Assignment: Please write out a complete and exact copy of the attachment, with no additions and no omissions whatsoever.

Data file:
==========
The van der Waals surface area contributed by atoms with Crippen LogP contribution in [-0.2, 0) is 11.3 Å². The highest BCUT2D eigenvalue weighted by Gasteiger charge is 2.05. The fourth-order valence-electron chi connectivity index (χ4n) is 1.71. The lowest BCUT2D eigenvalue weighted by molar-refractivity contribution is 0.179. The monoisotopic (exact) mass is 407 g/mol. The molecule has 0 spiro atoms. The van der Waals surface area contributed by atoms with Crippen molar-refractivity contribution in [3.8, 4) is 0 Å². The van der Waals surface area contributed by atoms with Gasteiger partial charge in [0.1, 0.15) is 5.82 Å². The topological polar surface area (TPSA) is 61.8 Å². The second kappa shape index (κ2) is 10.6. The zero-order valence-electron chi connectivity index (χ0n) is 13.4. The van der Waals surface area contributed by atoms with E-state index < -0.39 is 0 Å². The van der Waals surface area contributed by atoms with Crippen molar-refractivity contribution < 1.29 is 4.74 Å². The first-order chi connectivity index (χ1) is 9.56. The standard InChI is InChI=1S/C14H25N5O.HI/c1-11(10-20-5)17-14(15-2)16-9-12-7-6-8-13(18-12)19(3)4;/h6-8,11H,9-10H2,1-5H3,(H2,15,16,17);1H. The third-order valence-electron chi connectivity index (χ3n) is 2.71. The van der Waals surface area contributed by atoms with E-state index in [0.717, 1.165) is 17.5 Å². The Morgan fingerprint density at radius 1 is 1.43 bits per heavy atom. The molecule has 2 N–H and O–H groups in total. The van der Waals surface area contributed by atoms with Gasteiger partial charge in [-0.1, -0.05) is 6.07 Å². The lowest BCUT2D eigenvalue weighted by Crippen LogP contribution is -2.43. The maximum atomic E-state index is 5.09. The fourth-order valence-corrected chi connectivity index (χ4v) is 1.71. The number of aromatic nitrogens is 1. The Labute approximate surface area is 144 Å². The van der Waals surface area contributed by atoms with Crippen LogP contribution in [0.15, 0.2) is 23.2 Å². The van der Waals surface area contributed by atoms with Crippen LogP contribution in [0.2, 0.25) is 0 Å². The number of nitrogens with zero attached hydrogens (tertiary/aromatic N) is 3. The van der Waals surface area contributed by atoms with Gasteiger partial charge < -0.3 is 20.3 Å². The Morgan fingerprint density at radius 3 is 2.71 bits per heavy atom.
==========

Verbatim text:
The van der Waals surface area contributed by atoms with Crippen LogP contribution in [-0.2, 0) is 11.3 Å². The highest BCUT2D eigenvalue weighted by Gasteiger charge is 2.05. The fourth-order valence-electron chi connectivity index (χ4n) is 1.71. The lowest BCUT2D eigenvalue weighted by molar-refractivity contribution is 0.179. The monoisotopic (exact) mass is 407 g/mol. The molecule has 0 spiro atoms. The van der Waals surface area contributed by atoms with Crippen molar-refractivity contribution in [3.8, 4) is 0 Å². The van der Waals surface area contributed by atoms with Gasteiger partial charge in [0.1, 0.15) is 5.82 Å². The topological polar surface area (TPSA) is 61.8 Å². The second kappa shape index (κ2) is 10.6. The zero-order valence-electron chi connectivity index (χ0n) is 13.4. The van der Waals surface area contributed by atoms with E-state index < -0.39 is 0 Å². The van der Waals surface area contributed by atoms with Crippen molar-refractivity contribution < 1.29 is 4.74 Å². The first-order chi connectivity index (χ1) is 9.56. The standard InChI is InChI=1S/C14H25N5O.HI/c1-11(10-20-5)17-14(15-2)16-9-12-7-6-8-13(18-12)19(3)4;/h6-8,11H,9-10H2,1-5H3,(H2,15,16,17);1H. The third-order valence-electron chi connectivity index (χ3n) is 2.71. The van der Waals surface area contributed by atoms with E-state index in [0.717, 1.165) is 17.5 Å². The Morgan fingerprint density at radius 1 is 1.43 bits per heavy atom. The molecule has 2 N–H and O–H groups in total. The van der Waals surface area contributed by atoms with Gasteiger partial charge in [-0.1, -0.05) is 6.07 Å². The lowest BCUT2D eigenvalue weighted by Crippen LogP contribution is -2.43. The maximum atomic E-state index is 5.09. The fourth-order valence-corrected chi connectivity index (χ4v) is 1.71. The number of aromatic nitrogens is 1. The Labute approximate surface area is 144 Å². The van der Waals surface area contributed by atoms with Crippen LogP contribution in [0.15, 0.2) is 23.2 Å². The van der Waals surface area contributed by atoms with Crippen LogP contribution in [0.2, 0.25) is 0 Å². The number of nitrogens with zero attached hydrogens (tertiary/aromatic N) is 3. The van der Waals surface area contributed by atoms with Gasteiger partial charge < -0.3 is 20.3 Å². The Morgan fingerprint density at radius 3 is 2.71 bits per heavy atom.